Background Color:
Background Pattern:
Psycho-Educational Assessment
Assessment is not always the answer.  Review your child’s records with a school psychologist to determine whether you feel testing is in the best interest of your child. If you are considering evaluation for placement in a special program (such as the Gifted and Talented Program), check these things before you test:
  • What tests does the school district allow for placement?
  • If your child was tested before, which test was used? What were the scores? What information do you have from teachers? Report cards?
  • Listed below are some of the most commonly used assessment instruments I recommend.
Psychological Evaluation Tests:
Stanford-Binet Intelligence Scale, Fifth Edition (SB5):

This is an individual test for intelligence and cognitive abilities (IQ). It is appropriate for ages 2-85+ years. The SB:5 is my favorite test for intelligence because it: 

  • Has 5 factors (compared to the 4 factors on the SB-IV): Fluid Reasoning, Knowledge, Quantitative Reasoning, Visual-Spatial Processing, and Working Memory)
  • Allows for superior overall diagnoses. It includes many high-end items to measure the highest levels of Gifted performance
  • It has improved low-end items to better measure young children or low functioning older children
  • Its scores can be used for placement in school systems. 
  • Does not heavily emphasize SPEED
Woodcock-Johnson (WJ III) Tests of Cognitive Abilities Battery: This is the newest version of a series of tests commonly used in school districts to assess achievement and processing. Although the new test gives scores in General Intellectual Ability (IQ), school districts may require scores from a WISC-III or SB-IV in order to qualify a child for special services. I believe the WJ-III will be particularly useful in intervention planning because it:
  • Measures attention and working memory
  • Assesses planning and mental control
  • Selected subtests can be part of a comprehensive ADD/ADHD assessment
  • Tests for flexible thinking and problem solving ability
  • Can be interpreted with information from the Woodcock-Johnson Achievement battery for intra-individual comparisons.
Behavior Scales:
Conners’ Rating Scales-Revised (CRS-R): This is completed by parents, teachers, and, in the case of adolescents, by the individual. The CRS-R has a short and a long form to assess problem behaviors. The CRS-R has standard norms and can be used with the Diagnostic and Statistical Manual of Mental Disorders (DSM-IV). CRS-R includes subscales for oppositional behaviors, cognitive problems, hyperactivity/impulsivity as well as an ADHD Index.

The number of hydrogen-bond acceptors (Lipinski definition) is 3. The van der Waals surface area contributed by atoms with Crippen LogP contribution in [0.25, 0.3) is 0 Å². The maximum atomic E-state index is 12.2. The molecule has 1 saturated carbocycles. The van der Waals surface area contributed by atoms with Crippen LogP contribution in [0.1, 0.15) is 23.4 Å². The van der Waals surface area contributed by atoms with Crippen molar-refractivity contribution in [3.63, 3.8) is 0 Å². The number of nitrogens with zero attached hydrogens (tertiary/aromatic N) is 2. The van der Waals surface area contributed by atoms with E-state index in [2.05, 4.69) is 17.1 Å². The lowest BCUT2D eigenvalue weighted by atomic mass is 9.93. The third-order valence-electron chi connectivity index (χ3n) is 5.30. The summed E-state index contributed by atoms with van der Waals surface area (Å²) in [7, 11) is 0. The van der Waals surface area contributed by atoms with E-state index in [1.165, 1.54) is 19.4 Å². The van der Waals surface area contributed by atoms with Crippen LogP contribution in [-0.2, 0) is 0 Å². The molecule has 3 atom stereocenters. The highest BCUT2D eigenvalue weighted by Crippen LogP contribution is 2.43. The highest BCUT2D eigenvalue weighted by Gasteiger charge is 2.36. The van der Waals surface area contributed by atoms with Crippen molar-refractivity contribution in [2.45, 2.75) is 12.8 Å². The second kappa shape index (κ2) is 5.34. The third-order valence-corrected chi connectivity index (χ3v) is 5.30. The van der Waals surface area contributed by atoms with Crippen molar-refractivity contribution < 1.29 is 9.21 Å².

Note: Scores from rating scales should always be used with information gained from observations, interviews, and other sources.

BarOn Emotional Quotient Inventory: Youth Version (BarOn EQ-i: YV) Emotional Intelligence pertains to the emotional, personal and social dimensions of intelligence. Abilities assessed are those relating to understanding oneself and others, relating to people, adapting to changing environmental demands, and managing emotions. This self-report can be used with children and adolescents aged 7-18 years. I use it as part of my Gifted Assessment to give parents and schools an added dimension of the child that can be used in program planning.

Internalized Shame Scale (ISS): This scale provides an assessment of and adolescent or adult’s intense, self-directed negative messages. The scale measures the extent to which shame has become an internalized part of the person’s sense of self. This is useful both in labeling feelings and helping to focus therapy and interventions. This differs from other self-esteem and self-concept models because it emphasizes BOTH negative feelings and cognitive states

Gilliam Autism Rating Scales (GARS): I do not use this to make a diagnosis of Autism or Asprger’s Syndrome. I use this test as one way to tease Autism and Asperger’s Syndrome from Nonverbal Learning Disability. Nonverbal Learning Disability is often misdiagnosed as Autism or Asperger’s Syndrome due to some similarities in social and emotional functioning. This is part of a comprehensive assessment for SLD.

Behavior Observations: These observations are completed wherever the problem occurs. Observations typically include a story form (a description of everything that happened during the observation) and a mathematical tally of specific behavior (paid attention = 10% of the time).